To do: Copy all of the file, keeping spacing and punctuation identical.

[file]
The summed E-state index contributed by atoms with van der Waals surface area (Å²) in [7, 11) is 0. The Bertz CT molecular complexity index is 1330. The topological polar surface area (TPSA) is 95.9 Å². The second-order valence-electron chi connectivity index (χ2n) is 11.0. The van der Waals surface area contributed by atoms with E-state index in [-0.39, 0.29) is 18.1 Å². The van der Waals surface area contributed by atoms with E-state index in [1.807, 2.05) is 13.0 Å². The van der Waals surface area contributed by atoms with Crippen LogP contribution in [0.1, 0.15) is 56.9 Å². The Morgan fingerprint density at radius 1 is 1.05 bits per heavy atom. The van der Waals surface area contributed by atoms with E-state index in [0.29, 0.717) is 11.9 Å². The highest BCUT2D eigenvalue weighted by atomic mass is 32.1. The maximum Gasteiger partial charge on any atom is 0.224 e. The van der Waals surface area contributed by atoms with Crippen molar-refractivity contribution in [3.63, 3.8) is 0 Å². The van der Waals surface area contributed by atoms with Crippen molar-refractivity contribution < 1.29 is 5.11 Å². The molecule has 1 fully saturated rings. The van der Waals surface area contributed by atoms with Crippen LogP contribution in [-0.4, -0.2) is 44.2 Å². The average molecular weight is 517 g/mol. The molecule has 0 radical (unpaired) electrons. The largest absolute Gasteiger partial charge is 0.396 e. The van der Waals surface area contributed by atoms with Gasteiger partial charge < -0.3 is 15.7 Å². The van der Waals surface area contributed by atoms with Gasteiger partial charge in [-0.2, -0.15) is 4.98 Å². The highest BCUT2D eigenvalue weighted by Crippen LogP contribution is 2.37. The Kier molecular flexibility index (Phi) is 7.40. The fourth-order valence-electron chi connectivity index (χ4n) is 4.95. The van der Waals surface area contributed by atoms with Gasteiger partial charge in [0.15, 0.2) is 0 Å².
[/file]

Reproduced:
The summed E-state index contributed by atoms with van der Waals surface area (Å²) in [7, 11) is 0. The Bertz CT molecular complexity index is 1330. The topological polar surface area (TPSA) is 95.9 Å². The second-order valence-electron chi connectivity index (χ2n) is 11.0. The van der Waals surface area contributed by atoms with E-state index in [-0.39, 0.29) is 18.1 Å². The van der Waals surface area contributed by atoms with E-state index in [1.807, 2.05) is 13.0 Å². The van der Waals surface area contributed by atoms with Crippen LogP contribution in [0.1, 0.15) is 56.9 Å². The Morgan fingerprint density at radius 1 is 1.05 bits per heavy atom. The van der Waals surface area contributed by atoms with E-state index in [0.29, 0.717) is 11.9 Å². The highest BCUT2D eigenvalue weighted by atomic mass is 32.1. The maximum Gasteiger partial charge on any atom is 0.224 e. The van der Waals surface area contributed by atoms with Crippen molar-refractivity contribution in [3.63, 3.8) is 0 Å². The van der Waals surface area contributed by atoms with Crippen molar-refractivity contribution < 1.29 is 5.11 Å². The molecule has 1 fully saturated rings. The van der Waals surface area contributed by atoms with Crippen LogP contribution in [-0.4, -0.2) is 44.2 Å². The average molecular weight is 517 g/mol. The molecule has 0 radical (unpaired) electrons. The largest absolute Gasteiger partial charge is 0.396 e. The van der Waals surface area contributed by atoms with Gasteiger partial charge < -0.3 is 15.7 Å². The van der Waals surface area contributed by atoms with Gasteiger partial charge in [-0.2, -0.15) is 4.98 Å². The highest BCUT2D eigenvalue weighted by Crippen LogP contribution is 2.37. The Kier molecular flexibility index (Phi) is 7.40. The fourth-order valence-electron chi connectivity index (χ4n) is 4.95. The van der Waals surface area contributed by atoms with Gasteiger partial charge in [0.15, 0.2) is 0 Å².